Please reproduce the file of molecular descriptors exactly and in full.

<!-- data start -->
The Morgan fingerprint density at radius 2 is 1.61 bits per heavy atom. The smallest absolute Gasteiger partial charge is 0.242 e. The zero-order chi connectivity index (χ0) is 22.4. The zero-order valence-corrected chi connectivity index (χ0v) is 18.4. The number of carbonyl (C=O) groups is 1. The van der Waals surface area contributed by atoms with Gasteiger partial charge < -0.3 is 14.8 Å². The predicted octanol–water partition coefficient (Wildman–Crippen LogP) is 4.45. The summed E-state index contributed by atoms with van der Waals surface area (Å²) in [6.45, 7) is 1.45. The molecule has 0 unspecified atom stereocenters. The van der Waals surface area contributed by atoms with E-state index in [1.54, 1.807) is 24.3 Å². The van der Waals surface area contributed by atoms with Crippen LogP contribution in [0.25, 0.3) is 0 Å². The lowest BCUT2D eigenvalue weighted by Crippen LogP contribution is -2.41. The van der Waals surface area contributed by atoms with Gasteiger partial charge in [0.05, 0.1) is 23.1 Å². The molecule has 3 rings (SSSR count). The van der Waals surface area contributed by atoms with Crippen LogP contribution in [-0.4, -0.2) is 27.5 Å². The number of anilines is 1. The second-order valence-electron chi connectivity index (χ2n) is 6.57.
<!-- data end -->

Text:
The Morgan fingerprint density at radius 2 is 1.61 bits per heavy atom. The smallest absolute Gasteiger partial charge is 0.242 e. The zero-order chi connectivity index (χ0) is 22.4. The zero-order valence-corrected chi connectivity index (χ0v) is 18.4. The number of carbonyl (C=O) groups is 1. The van der Waals surface area contributed by atoms with Gasteiger partial charge < -0.3 is 14.8 Å². The predicted octanol–water partition coefficient (Wildman–Crippen LogP) is 4.45. The summed E-state index contributed by atoms with van der Waals surface area (Å²) in [6.45, 7) is 1.45. The molecule has 0 unspecified atom stereocenters. The van der Waals surface area contributed by atoms with E-state index in [1.54, 1.807) is 24.3 Å². The van der Waals surface area contributed by atoms with Crippen LogP contribution in [0.25, 0.3) is 0 Å². The lowest BCUT2D eigenvalue weighted by Crippen LogP contribution is -2.41. The van der Waals surface area contributed by atoms with Gasteiger partial charge in [0.05, 0.1) is 23.1 Å². The molecule has 3 rings (SSSR count). The van der Waals surface area contributed by atoms with Crippen LogP contribution in [-0.4, -0.2) is 27.5 Å². The number of anilines is 1. The second-order valence-electron chi connectivity index (χ2n) is 6.57.